The lesson learned from that journey is the same one that lies at the core of this week's gospel story. James and John love Jesus, and I am sure they also bear great affection for the other members of the community of disciples that had grown up around them. The thing is, they-along with Peter and Andrew-were the first to cast down their lives in order to take up the Way of Jesus' teachings. They had seniority, and I am sure after listening to Jesus longer than the others that they felt closer to him and to his message. They wanted to support their teacher, as well as to hold places near/next to him. They wanted to keep their places near this rising "number one" teacher, who by his grace made second and third place seem like a pretty good gig.

People should refrain from assuming that they were asking for a place of privilege for its own sake. Instead, let's allow that they simply wanted to formalize a fact that they felt was already true: that they were there on Jesus' right and left, having earned their spot on the team.

That is not how God rolls. High school or college soccer teams might run on those rules, but the Kingdom of God in Christ does not do so. Instead, says Jesus, look to the bottom of the roster, to the bench....to the cut list. I tell you, says Jesus, that the heart of the team is not the tip of the proverbial spear. The heart lies in the hands of the vast multitude of people who are NOT the starting line up. In fact, they probably missed try outs all together.

If you want to lead, says Jesus...then serve. If you want to be a true success, then ask not how much can I do to win but what is it that gives life to the team. It's not about me, you learn...it is about the community.

I am still learning that hard and complex lesson. With every moment of advancement in this life and ministry that I have known, the price of pride in success has been dear indeed. When I have been graced with a willingness to embrace a more humble posture, then the innate competitiveness I possess fades just enough for me to not just hope for a glimpse of the Kingdom, but to let it shine through me. When I fail to do so, I can watch brows crease, eyebrows raise and a breeze blows between me and the growing void of relationship between myself and others.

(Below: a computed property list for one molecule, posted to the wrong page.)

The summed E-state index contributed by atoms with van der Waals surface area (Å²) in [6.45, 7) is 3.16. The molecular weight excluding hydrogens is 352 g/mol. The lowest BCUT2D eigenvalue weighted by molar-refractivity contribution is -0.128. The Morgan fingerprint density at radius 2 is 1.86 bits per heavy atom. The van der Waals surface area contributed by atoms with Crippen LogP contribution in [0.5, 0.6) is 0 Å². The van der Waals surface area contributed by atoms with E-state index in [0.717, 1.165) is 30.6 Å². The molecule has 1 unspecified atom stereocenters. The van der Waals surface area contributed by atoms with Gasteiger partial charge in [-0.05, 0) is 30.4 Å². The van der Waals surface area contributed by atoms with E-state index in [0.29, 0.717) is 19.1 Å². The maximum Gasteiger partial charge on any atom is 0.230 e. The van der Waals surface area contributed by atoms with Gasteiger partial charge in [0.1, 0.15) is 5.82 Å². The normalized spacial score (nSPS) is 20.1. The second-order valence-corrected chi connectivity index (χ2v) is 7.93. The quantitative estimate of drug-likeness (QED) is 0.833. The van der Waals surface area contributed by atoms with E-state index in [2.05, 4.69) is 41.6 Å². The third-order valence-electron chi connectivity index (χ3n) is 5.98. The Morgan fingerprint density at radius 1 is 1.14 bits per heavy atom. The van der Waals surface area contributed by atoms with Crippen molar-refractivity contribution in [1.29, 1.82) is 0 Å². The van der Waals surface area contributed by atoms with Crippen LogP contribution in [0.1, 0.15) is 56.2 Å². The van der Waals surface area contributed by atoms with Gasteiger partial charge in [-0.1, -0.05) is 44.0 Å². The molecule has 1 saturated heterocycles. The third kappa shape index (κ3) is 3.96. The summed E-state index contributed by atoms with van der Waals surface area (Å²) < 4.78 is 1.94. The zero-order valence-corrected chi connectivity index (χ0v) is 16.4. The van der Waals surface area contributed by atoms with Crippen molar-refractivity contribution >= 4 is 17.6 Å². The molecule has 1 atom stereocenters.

James and John did us all a favor. By asking a question most of us would be afraid to speak out loud, they beg the question of who had more status in the community gathered in Christ's name. They think that the places at Jesus' right and left (a celestial 2nd and 3rd place!) carry with them particular accrual of status. They don't. Instead, they entail us being open to being rejected, humiliated, scorned, scourged and perhaps even slain in Jesus' Name, and for His sake. Our job is to take those words of Jesus to heart as he chides them gently to let go of trying to make the squad.

You already have made it, says Jesus....and now, what are you going to do about it? Are you going to use this position to push others down, or lift them up? To labor in order to add to the health of the community, rather than secure your own comfortable station. Jesus tell James and John that they can share his cup and his bread, but he can't give them those eats. James and John, and we ourselves, must now be open to learning how to set aside the pettiness of harmful competitiveness in favor of a deeper and more powerful connect to the challenge Jesus makes over and over again....if you want to lead my church, then learn how to serve it and the people in it.





Thursday, October 11, 2018

Letting Go: What Jesus Has To Say About Attachment

St. Peter's, Spotswood ca. 2011:
An historic wall destroyed by an historic flood

Holding On